The Wendorf Pottery Collection

The pottery collection consists of 14,285 pottery sherds, including some worked sherds used as tools, four entire vessels and half of a big pot. There are also thin sections of prehistoric sherds and clay samples, both from the Western Desert.

The chronological and spatial distribution of the pottery covers a vast geotemporal range. The main pottery groups, dated from around 8000 BC to the first centuries AD, come from the Fayum, the Egyptian Oasis (Kharga, Dunqul and Kurkur), the Egyptian Western Desert including the Gilf Kebir and Nabta-Kiseiba areas, the Nubian Nile Valley (2nd Cataract and Debba-Korti regions), and the south-eastern Sudanese Butana Region.

Most of the material was briefly studied and published many years ago, but new analyses are most welcome.

The importance of this heterogeneous collection lies in its variety and uniqueness. Of particular interest are:

  1. the collection of Early Holocene Nubian pottery, one of the oldest in Africa, that reveals the spectrum of manufacturing techniques from the Western Desert, the Oasis, Lower Nubia and the Dongola Reach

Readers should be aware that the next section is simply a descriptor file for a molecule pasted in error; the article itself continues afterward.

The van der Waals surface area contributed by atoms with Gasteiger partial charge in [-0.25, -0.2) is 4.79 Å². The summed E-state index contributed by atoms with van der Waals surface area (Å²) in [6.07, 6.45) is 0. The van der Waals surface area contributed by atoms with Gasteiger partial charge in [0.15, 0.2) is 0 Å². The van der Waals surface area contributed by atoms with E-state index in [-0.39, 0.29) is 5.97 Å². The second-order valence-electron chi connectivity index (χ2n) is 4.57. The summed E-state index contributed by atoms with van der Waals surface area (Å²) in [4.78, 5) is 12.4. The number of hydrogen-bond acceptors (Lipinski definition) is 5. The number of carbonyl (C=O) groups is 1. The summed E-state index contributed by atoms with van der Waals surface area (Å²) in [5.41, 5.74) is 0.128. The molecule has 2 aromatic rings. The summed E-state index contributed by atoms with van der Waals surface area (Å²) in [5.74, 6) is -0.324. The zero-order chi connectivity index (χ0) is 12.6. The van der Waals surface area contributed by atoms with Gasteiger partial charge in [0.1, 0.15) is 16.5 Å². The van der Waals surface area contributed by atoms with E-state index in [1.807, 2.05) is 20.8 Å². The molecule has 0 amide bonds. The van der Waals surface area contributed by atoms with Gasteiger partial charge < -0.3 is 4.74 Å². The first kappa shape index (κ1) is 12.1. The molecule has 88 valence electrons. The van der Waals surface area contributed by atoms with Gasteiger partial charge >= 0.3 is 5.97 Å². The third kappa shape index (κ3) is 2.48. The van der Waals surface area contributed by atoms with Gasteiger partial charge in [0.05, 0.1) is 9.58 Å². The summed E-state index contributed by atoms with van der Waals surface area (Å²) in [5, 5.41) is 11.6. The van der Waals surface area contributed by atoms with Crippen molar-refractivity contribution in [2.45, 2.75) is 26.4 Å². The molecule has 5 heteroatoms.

2. the oldest Neolithic Red Polished Black Topped Wares from the Nile Basin, a type common to the Nubian cultures, as well as, the Badarian culture from Upper Egypt

the Rippled Wares, which resemble those from the Late Nubian Neolithic and Badarian periods. The later examples clearly indicate the extensive relationship between Nubia and Egypt in prehistory, and the assimilation of the African component into the Pharaonic culture

The collection also includes a pottery selection from site BS-21, a pottery cache discovered near Bir Sahara along one of the Western Desert routes connecting Upper Egypt, the Oasis and Nubia. The vessels in the Wendorf Collection consist of two Predynastic bowls, one conical ceramic vessel without a base (known as Clayton ring) and two ceramic disks. They were found together with other Predynastic and A-Group vessels, Clayton rings and disks (currently stored in Egypt), and dated to the end of the 4th millennium BC. These are the only known Predynastic and A-Group ceramic vessels from this secluded region of the Egyptian desert that is so distant from the Nile Valley.

The addition of the Wendorf pottery collection to the other prehistoric pottery collections already curated in the Department of Ancient Egypt and Sudan makes the British Museum a foremost centre for the study of prehistoric Nile Valley ceramics.